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Takeaways from Wizards' loss to tough Utah Jazz behind Gordon Hayward's 30 points

Takeaways from Wizards' loss to tough Utah Jazz behind Gordon Hayward's 30 points

The good times are no longer rolling for the Wizards now that the All-Star break is over. They lost their second in a row Sunday – the first time they’ve lost consecutive games since Jan. 3 – 102-92 to the Utah Jazz at Verizon Center in front of 19,648.

John Wall (23 points, 11 assists) and Bradley Beal (22 points) led Washington but it was dominated on both ends of the floor by one of the league’s elite defensive teams. The Wizards were held to less than 100 points for the first time in 24 games after being embarrassed Friday in a 120-112 loss at the Philadelphia 76ers.

They were bruised early and often by Utah (37-22), which held them to just 15 points in the second quarter as they trailed 49-39 at the half and never got the deficit to less than 10 until a jumper from Beal in the final four minutes.

Gordon Hayward (30 points, eight rebounds) led all scorers for the Jazz, followed by George Hill (21 points, six assists), Rudy Gobert (15 points, 20 rebounds), Rodney Hood (11 points) and Derrick Favors (10 points, seven rebounds).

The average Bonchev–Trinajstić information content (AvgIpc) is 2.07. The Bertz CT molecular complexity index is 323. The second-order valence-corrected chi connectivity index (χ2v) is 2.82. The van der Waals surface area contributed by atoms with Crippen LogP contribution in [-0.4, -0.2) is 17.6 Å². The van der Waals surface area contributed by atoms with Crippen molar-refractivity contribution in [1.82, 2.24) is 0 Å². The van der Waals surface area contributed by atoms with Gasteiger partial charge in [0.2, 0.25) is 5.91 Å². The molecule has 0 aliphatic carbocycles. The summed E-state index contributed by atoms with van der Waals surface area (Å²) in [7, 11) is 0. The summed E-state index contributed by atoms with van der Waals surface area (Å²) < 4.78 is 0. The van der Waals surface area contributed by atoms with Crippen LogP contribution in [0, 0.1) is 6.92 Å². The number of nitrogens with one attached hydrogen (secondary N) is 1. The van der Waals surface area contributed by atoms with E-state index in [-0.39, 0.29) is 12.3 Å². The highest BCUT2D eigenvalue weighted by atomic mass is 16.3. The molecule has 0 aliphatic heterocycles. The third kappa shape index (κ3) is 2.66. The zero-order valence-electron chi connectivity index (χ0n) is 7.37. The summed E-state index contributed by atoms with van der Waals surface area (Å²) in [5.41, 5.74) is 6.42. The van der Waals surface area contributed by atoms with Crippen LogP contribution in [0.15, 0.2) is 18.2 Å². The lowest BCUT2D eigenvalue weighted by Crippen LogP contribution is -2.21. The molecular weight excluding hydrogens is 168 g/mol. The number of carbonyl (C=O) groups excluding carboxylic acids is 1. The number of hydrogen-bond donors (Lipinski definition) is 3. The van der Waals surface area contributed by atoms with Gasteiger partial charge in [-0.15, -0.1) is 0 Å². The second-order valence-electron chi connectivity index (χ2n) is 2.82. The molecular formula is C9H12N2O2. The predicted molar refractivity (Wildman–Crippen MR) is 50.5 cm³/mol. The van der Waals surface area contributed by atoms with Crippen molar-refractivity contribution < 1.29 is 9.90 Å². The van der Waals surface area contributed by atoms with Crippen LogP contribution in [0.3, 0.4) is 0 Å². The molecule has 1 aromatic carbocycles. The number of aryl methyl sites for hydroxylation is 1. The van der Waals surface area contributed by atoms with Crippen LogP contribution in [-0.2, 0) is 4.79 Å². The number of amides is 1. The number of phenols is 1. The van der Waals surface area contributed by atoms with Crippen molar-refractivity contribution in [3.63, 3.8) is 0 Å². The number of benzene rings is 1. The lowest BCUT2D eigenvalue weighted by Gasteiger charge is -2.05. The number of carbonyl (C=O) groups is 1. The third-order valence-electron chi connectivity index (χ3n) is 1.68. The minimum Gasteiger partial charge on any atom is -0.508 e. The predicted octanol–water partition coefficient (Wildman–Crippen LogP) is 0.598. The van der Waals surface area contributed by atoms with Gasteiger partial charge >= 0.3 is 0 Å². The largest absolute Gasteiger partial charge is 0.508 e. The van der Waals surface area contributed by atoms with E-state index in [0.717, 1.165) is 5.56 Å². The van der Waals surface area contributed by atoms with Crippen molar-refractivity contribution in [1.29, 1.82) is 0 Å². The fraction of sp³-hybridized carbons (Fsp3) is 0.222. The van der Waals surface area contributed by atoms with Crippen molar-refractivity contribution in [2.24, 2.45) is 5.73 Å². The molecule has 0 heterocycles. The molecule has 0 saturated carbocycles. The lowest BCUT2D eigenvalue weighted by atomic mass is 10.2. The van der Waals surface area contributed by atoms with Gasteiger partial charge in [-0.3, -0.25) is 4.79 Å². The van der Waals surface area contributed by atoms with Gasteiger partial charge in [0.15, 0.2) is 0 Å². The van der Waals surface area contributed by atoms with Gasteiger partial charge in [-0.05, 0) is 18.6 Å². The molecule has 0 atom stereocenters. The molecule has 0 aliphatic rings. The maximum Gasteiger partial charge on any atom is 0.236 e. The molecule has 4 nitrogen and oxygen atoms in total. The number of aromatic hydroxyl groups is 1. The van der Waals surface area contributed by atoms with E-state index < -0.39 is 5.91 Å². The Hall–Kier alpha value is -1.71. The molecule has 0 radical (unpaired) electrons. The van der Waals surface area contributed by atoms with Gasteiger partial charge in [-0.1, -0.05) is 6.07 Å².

A pair of foul shots by Bojan Bogdanovic (15 points), playing for the second time since being acquired in a trade, pulled the Wizards to 95-89 but Hayward responded with a pair of three-pointers to slam the door shut.

[RELATED: Jazz coach: Wall and Beal are NBA's best backcourt]

--Beal didn’t score in the first half, missing his only two shots as he played 11 minutes as he was limited by three fouls. His pull-up jump shot at 8:54 of the third was his first field goal but the Wizards still were down 56-43.

--Morris fouled out with 7:31 because of a charge. He was then ejected as he received his seventh and eighth technical of the season. Wall was called for his 10th technical in the first half. Hill didn’t get called for his first foul until 5:17 was left in the game, which was part of Wall’s frustration. The Jazz were 23 of 32 from the foul line. The Wizards were 10 of 13.

--Ian Mahinmi (seven points, two rebounds) only played seven minutes against Philadelphia because of back spasms. He returned to play a season-high 16 minutes and was part of a late run in the third quarter that trimmed the 24-point deficit to 73-60 to enter the fourth.

--Gobert and Favors dominated inside. They combined for eight blocks and converted lob after lob at the rim. Marcin Gortat (six points, eight rebounds) was pulled at 6:48 of the third quarter. Defensively they snuffed out the Wizards’ pick-and-roll and broke up lobs at the rim to Morris on two occasions. They also combined to grabbed 27 total rebounds and contributed to the overall one-sidedness, 51-27.